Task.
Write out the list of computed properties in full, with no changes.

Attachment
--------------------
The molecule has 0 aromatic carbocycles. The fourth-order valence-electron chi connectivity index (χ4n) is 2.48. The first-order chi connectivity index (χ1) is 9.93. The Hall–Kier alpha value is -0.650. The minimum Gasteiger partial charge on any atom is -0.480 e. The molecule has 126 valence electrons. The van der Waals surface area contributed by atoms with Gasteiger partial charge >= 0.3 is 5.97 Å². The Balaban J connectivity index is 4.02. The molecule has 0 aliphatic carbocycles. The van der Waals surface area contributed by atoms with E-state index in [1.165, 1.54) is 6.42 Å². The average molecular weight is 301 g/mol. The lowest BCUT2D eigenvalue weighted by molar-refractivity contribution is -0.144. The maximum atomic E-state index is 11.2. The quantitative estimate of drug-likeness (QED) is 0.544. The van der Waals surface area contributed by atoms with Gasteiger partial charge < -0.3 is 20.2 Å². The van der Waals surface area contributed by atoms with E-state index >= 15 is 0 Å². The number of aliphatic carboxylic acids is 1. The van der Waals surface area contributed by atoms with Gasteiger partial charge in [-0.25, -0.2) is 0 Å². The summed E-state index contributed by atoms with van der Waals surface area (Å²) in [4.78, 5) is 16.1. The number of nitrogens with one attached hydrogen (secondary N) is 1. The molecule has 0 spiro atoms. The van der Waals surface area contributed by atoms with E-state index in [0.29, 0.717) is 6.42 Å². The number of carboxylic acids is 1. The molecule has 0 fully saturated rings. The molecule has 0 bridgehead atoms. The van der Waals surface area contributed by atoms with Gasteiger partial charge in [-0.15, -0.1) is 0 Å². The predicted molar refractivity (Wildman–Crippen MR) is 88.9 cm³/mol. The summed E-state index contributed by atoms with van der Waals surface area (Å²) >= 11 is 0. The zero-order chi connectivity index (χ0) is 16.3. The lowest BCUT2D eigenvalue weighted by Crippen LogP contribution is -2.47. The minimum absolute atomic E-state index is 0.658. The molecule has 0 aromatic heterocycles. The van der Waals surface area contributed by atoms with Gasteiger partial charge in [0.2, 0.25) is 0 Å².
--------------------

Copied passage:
The molecule has 0 aromatic carbocycles. The fourth-order valence-electron chi connectivity index (χ4n) is 2.48. The first-order chi connectivity index (χ1) is 9.93. The Hall–Kier alpha value is -0.650. The minimum Gasteiger partial charge on any atom is -0.480 e. The molecule has 126 valence electrons. The van der Waals surface area contributed by atoms with Gasteiger partial charge >= 0.3 is 5.97 Å². The Balaban J connectivity index is 4.02. The molecule has 0 aliphatic carbocycles. The van der Waals surface area contributed by atoms with E-state index in [1.165, 1.54) is 6.42 Å². The average molecular weight is 301 g/mol. The lowest BCUT2D eigenvalue weighted by molar-refractivity contribution is -0.144. The maximum atomic E-state index is 11.2. The quantitative estimate of drug-likeness (QED) is 0.544. The van der Waals surface area contributed by atoms with Gasteiger partial charge < -0.3 is 20.2 Å². The van der Waals surface area contributed by atoms with E-state index >= 15 is 0 Å². The number of aliphatic carboxylic acids is 1. The van der Waals surface area contributed by atoms with Gasteiger partial charge in [-0.25, -0.2) is 0 Å². The summed E-state index contributed by atoms with van der Waals surface area (Å²) in [4.78, 5) is 16.1. The number of nitrogens with one attached hydrogen (secondary N) is 1. The molecule has 0 spiro atoms. The van der Waals surface area contributed by atoms with E-state index in [0.29, 0.717) is 6.42 Å². The number of carboxylic acids is 1. The molecule has 0 fully saturated rings. The molecule has 0 bridgehead atoms. The van der Waals surface area contributed by atoms with Gasteiger partial charge in [-0.15, -0.1) is 0 Å². The predicted molar refractivity (Wildman–Crippen MR) is 88.9 cm³/mol. The summed E-state index contributed by atoms with van der Waals surface area (Å²) >= 11 is 0. The zero-order chi connectivity index (χ0) is 16.3. The lowest BCUT2D eigenvalue weighted by Crippen LogP contribution is -2.47. The minimum absolute atomic E-state index is 0.658. The molecule has 0 aromatic heterocycles. The van der Waals surface area contributed by atoms with Gasteiger partial charge in [0.2, 0.25) is 0 Å².